If you have children, you’re probably already aware of the emotional and mental toll that divorce takes on each family member. To provide as stable of an environment as possible for your children, you and your spouse may decide to both continue making mortgage payments on the home.
This option can quickly become complicated, especially because it requires that both parties will be able to meet their financial obligations to each other even after the divorce. If one spouse can’t afford their monthly payments or falls behind, the other will see their own credit score and finances damaged, so it’s important to lay out all of the details clearly in a legally binding contract.
How to Sell a Home in a Divorce
If you and your spouse decide to sell your home as part of a divorce, the process will work differently than it would if you were selling together. There are a few important steps to keep in mind:
You can get ahead of some of the complexities of selling a home in a divorce by preparing to go over every last detail of you and your spouse’s finances with a divorce attorney. Depending on your situation, you and your spouse will probably receive percentages of sale profits based on what you contributed financially to the mortgage and to your shared lifestyle. Each state may determine how much each spouse gets differently depending on their financial background.
The sooner and more willing you are to provide documentation of your finances, the better (and this isn’t just for the sale of the home, but for the division of other marital assets as well). Prepare to pull bank statements and records of large purchases in the past for you and your attorney to discuss.
Viewing the home as a marital asset
As we stated above, a home is considered a marital asset by the court and therefore its value has to be divided up or agreed upon in some way during a divorce. Each individual has a different relationship with their home, but our professional recommendation is that each of our clients remembers the benefits that come with selling the home and the importance of viewing it as an objective asset. This mindset can make it easier to come to decisions on how to divide up proceeds from the property and continue as smoothly as possible through the process.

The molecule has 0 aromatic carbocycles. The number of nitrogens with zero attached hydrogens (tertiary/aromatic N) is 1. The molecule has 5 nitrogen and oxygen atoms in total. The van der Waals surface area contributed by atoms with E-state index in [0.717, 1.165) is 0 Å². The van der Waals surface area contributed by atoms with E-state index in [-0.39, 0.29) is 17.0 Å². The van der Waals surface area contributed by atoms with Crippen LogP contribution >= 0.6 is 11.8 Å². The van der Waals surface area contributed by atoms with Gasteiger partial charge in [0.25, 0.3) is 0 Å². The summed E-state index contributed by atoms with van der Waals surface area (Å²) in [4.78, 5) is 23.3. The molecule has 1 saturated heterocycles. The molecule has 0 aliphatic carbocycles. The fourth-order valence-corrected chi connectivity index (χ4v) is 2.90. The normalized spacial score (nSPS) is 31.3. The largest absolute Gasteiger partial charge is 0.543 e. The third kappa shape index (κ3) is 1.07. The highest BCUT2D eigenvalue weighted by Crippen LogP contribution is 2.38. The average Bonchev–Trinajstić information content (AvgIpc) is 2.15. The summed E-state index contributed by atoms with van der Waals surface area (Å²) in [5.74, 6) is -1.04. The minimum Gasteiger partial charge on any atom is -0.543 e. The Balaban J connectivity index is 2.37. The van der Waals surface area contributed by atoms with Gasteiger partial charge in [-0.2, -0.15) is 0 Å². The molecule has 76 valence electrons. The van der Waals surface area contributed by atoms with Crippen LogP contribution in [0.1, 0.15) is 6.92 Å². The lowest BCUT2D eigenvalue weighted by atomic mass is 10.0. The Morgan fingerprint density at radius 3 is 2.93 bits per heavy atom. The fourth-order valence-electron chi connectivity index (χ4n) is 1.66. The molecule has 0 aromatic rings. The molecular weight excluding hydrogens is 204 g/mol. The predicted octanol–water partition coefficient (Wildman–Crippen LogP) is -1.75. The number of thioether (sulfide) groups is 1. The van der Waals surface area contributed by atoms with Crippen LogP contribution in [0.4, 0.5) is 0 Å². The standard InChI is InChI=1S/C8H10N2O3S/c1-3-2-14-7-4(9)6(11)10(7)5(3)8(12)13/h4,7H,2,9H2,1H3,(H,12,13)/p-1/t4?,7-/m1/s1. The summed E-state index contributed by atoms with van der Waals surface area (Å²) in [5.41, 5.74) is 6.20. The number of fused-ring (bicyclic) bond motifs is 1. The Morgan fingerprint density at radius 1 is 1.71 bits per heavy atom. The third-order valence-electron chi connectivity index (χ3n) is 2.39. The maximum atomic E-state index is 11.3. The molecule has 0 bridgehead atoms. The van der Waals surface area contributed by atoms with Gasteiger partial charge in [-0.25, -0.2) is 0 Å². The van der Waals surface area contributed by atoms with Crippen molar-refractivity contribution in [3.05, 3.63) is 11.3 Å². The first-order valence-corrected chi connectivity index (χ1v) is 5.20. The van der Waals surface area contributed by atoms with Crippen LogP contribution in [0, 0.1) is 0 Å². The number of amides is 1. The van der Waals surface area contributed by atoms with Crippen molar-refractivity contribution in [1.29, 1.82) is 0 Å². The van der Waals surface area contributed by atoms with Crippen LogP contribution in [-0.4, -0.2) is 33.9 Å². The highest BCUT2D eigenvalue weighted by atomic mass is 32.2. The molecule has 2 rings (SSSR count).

Working with a Divorce Realtor
Divorce realtors are not only experienced with selling homes but are familiar with how the process fits in with divorce proceedings. A good real estate agent who has worked with homes being sold in a divorce should be able to do two things: they should know how the sale fits in with the divorce and should be able to sell the home quickly at the best possible price in a way that fits in with what each spouse needs.
As we’ve covered, divorce can be tricky. A realtor who has worked with divorcing clients can anticipate the complications of the process and will know the importance of being patient and of working with both spouses equally to represent both of their best interests.
Looking to sell your home in Chicago?
Our team has been selling homes and condos in Chicago for over twelve years. Over that time, we have had the privilege of working with clients to sell quickly and find a great buyer for them. Sometimes, that sale is part of a divorce. While this can complicate the process, we pride ourselves on working efficiently and graciously for both parties so that each spouse can trust that the sale of their home is in the best hands.